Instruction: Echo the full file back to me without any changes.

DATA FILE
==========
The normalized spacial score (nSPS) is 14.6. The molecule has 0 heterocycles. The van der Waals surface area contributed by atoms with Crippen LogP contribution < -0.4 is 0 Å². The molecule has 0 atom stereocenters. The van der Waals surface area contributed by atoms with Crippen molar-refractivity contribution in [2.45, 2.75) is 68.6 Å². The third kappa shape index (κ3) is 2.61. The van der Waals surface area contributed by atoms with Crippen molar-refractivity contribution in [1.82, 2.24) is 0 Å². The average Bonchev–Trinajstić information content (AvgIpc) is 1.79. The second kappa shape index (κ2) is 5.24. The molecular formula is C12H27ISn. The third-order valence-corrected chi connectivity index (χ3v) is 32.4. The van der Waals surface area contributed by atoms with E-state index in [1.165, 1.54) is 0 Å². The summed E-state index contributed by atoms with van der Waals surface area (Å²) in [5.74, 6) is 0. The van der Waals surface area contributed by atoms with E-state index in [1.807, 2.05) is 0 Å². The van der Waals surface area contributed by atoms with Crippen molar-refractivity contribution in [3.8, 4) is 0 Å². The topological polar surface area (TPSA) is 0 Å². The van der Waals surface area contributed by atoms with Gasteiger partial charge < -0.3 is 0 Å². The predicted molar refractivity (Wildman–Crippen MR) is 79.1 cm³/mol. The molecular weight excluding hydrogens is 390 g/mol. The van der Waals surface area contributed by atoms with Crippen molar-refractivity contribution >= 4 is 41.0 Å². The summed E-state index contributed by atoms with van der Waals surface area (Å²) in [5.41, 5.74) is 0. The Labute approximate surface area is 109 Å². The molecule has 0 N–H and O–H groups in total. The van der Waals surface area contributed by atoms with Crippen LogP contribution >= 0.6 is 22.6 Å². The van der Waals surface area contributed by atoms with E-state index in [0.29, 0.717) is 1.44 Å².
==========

The normalized spacial score (nSPS) is 14.6. The molecule has 0 heterocycles. The van der Waals surface area contributed by atoms with Crippen LogP contribution < -0.4 is 0 Å². The molecule has 0 atom stereocenters. The van der Waals surface area contributed by atoms with Crippen molar-refractivity contribution in [2.45, 2.75) is 68.6 Å². The third kappa shape index (κ3) is 2.61. The van der Waals surface area contributed by atoms with Crippen molar-refractivity contribution in [1.82, 2.24) is 0 Å². The average Bonchev–Trinajstić information content (AvgIpc) is 1.79. The second kappa shape index (κ2) is 5.24. The molecular formula is C12H27ISn. The third-order valence-corrected chi connectivity index (χ3v) is 32.4. The van der Waals surface area contributed by atoms with E-state index in [1.165, 1.54) is 0 Å². The summed E-state index contributed by atoms with van der Waals surface area (Å²) in [5.74, 6) is 0. The van der Waals surface area contributed by atoms with E-state index in [1.807, 2.05) is 0 Å². The van der Waals surface area contributed by atoms with Crippen molar-refractivity contribution in [3.8, 4) is 0 Å². The topological polar surface area (TPSA) is 0 Å². The van der Waals surface area contributed by atoms with Gasteiger partial charge < -0.3 is 0 Å². The predicted molar refractivity (Wildman–Crippen MR) is 79.1 cm³/mol. The molecular weight excluding hydrogens is 390 g/mol. The van der Waals surface area contributed by atoms with Crippen molar-refractivity contribution >= 4 is 41.0 Å². The summed E-state index contributed by atoms with van der Waals surface area (Å²) in [5.41, 5.74) is 0. The Labute approximate surface area is 109 Å². The molecule has 0 N–H and O–H groups in total. The van der Waals surface area contributed by atoms with Crippen LogP contribution >= 0.6 is 22.6 Å². The van der Waals surface area contributed by atoms with E-state index in [0.29, 0.717) is 1.44 Å².